The English Collective of Prostitutes, via the International Prostitutes Collective website, give an urgent alert that MPs are trying to criminalise clients of sexworkers. In particular, this is by means of adding a clause to the Modern Slavery Bill to be discussed on Tuesday 4 November.
Anyone who pays any attention at all to sex workers’ own accounts and experience, their needs and wishes, knows that the so-called “End Demand”, “Swedish Model”, or “Nordic Model”, is Bad News. It’s not just sex workers who say this. The World Health Organisation, for example, has reported that decriminalisation of sex work (which term is generally used to indicate putting any regulatory structures on a par with those governing other areas of work) is the most effective method of handling a range of issues; the linked briefing above also cites the Royal College of Nursing and Lancet.
Twitter campaign/collective action group Everyday Whorephobia quotes from the proposals:
Let’s just look at that again.
“A person commits an offence.. if he or she procures sexual intercourse or any other sexual act…, in return for payment.”
“provision of non-financial benefits, including, but not limited to, drugs or alcohol.”
Here’s a few ways in which a person can, or could be regarded as having, “procured sexual intercourse or any other sexual act … in return for payment”:
As mentioned by Everyday Whorephobia: anyone producing porn of any variety would technically be committing an offence. Even if it’s amateur, if you say, “I’ll cook you dinner afterwards”, or offer any kind of gift for helping out, then bingo: you’re guilty of an offence.
Again, as mentioned by Everyday Whorephobia: webcam performers’ clients, through paying and requesting a “sexual act”, would appear to be guilty of an offence under this legislation.
What about going to a fetish club with an entry fee? I am sure that it would defeat the object of the legislation if a client could say, “I never handed that woman any money, I gave it to her pimp, therefore I’m not guilty.” So handing over money to the event organisers rather than a fellow attendee who then performs a “sexual act” with you, would appear to be an offence.
What, then, is a “sexual act”? There’s some controversy over this, in that many proDommes insist that the service they provide is not “sex work” (a disappointing attitude in my opinion, and unlikely to protect pro BDSM service providers in the long run).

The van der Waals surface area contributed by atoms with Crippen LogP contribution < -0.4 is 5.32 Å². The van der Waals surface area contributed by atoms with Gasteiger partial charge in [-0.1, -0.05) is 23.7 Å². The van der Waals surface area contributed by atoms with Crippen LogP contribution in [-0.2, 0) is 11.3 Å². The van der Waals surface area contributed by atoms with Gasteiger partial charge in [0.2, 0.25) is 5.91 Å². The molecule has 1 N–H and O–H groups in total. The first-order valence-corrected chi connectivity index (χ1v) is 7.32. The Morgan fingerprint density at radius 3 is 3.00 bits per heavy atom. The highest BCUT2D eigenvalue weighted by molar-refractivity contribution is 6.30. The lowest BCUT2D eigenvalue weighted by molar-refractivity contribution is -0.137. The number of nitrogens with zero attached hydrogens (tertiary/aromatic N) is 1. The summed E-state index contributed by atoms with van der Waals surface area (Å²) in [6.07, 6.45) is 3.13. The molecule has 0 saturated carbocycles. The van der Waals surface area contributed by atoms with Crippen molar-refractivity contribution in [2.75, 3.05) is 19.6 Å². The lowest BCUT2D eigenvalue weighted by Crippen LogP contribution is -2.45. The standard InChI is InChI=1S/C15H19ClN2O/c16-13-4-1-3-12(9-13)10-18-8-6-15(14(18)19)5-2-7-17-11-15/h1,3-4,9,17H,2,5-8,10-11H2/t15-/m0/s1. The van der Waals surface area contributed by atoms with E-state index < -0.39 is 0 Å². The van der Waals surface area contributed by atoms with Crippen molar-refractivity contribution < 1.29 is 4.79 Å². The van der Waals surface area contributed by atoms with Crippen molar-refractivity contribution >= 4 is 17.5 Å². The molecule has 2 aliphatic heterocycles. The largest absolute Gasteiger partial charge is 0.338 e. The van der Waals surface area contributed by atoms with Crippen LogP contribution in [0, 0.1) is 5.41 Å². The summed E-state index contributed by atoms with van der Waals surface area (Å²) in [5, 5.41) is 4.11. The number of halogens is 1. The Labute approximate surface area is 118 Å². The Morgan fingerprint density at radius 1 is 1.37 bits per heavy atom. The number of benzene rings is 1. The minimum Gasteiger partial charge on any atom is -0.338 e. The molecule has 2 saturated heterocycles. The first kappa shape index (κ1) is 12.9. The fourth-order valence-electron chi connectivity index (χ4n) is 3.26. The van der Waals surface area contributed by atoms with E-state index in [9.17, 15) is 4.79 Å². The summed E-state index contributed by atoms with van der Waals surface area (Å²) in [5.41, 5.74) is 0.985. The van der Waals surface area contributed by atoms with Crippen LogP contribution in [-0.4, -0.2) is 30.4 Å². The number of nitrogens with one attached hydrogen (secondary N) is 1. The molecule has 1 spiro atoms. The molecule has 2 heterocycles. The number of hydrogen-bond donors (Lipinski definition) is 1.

Here’s why it’s likely they’re wrong: the Crown Prosecution Service legal advice page (it’s odd what a writer needs to have bookmarked!) defines “sexual” as:
A definition of ‘sexual’ is set out in section 78 and applies to all the offences in Part 1, with the exception of section 71 (sexual activity in a public lavatory).
- In deciding whether an activity is sexual, look first at the nature of the activity. If the activity is by its nature sexual (e.g. sexual intercourse, masturbation), then it is sexual.
- Where the nature of the activity may or may not be sexual, prosecutors should consider the circumstances or purpose (or both) of the defendant in deciding whether it is sexual (e.g. R v Price The Times 20 August 2003, where stroking a woman’s leg over trousers and below the knee was capable of amounting to an indecent assault).
Remember that the defendant here is the one paying for the service.
But so far all we’ve talked about is “perverts” and “johns” (to use the language that, sadly, many may think in terms of) and the average folks may think it doesn’t apply to them. But millions of people use dating websites, and most of these require members to pay in order to be able to contact other members. So, you paid the subscription, you connected with someone, and arranged a date. Did you kiss at the start of the date? Did you “stroke your date’s leg over their trousers and below the knee”? Did you (heaven forfend!) have sex on a first date? Well, congratulations, you just broke the law, it looks like. That’s if the amendment goes through, of course.
As Everyday Whorephobia points out, if you follow the standard dating script where the guy pays for everything and eventually the woman decides he’s serious, and invites him in for “coffee” (spelt “hot, dirty fucking but we can’t call it that”), then he’s become her “client” and she (apparently) is some kind of sex slave because of it, and need protecting from him by locking him up.
If this had been law when I met my last partner, then SHE would be guilty of an offence. She paid for my train tickets to go back to hers after our date, paid to get me into an art exhibition, and drove me home the next morning (that’s “non-financial benefits”) and thus procured from me several sexual acts.
It’s a bad law because it is not decriminalisation. But these points show it’s even worse than that. And maybe they will get some people to think again about sex work, and listening to the voices that matter: those of actual sex workers.
Please: write to your MP. The ECP article linked at the top of the page has a form letter you can use by adding your own observations and comments. You can send an email via WriteToThem. (Remember you can’t add an attachment there, so you may need to insert the link to the briefing.)
Laura Agustin tweeted that:
So even if (like mine) your MP is slow to respond to messages, it is still worthwhile writing.